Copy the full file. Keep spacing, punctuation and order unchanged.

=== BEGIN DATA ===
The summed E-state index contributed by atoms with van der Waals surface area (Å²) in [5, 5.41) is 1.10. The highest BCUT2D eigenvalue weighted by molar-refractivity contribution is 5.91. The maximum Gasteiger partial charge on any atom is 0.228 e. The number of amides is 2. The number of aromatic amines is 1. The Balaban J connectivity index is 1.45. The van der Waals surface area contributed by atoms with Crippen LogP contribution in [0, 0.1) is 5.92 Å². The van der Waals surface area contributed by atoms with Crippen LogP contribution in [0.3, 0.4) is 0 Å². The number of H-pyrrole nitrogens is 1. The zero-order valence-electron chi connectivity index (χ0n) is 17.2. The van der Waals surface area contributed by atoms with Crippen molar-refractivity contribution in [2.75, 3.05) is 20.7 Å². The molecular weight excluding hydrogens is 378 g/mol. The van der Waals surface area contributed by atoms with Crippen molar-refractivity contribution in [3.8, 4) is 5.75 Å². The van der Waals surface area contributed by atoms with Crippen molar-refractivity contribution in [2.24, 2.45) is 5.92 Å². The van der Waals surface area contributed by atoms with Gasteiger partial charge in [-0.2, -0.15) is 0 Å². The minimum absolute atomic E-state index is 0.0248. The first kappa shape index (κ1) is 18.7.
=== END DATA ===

The summed E-state index contributed by atoms with van der Waals surface area (Å²) in [5, 5.41) is 1.10. The highest BCUT2D eigenvalue weighted by molar-refractivity contribution is 5.91. The maximum Gasteiger partial charge on any atom is 0.228 e. The number of amides is 2. The number of aromatic amines is 1. The Balaban J connectivity index is 1.45. The van der Waals surface area contributed by atoms with Crippen LogP contribution in [0, 0.1) is 5.92 Å². The van der Waals surface area contributed by atoms with Crippen LogP contribution in [0.3, 0.4) is 0 Å². The number of H-pyrrole nitrogens is 1. The zero-order valence-electron chi connectivity index (χ0n) is 17.2. The van der Waals surface area contributed by atoms with Crippen molar-refractivity contribution in [2.75, 3.05) is 20.7 Å². The molecular weight excluding hydrogens is 378 g/mol. The van der Waals surface area contributed by atoms with Crippen molar-refractivity contribution in [3.8, 4) is 5.75 Å². The van der Waals surface area contributed by atoms with Crippen molar-refractivity contribution in [2.24, 2.45) is 5.92 Å². The van der Waals surface area contributed by atoms with Gasteiger partial charge in [-0.2, -0.15) is 0 Å². The minimum absolute atomic E-state index is 0.0248. The first kappa shape index (κ1) is 18.7.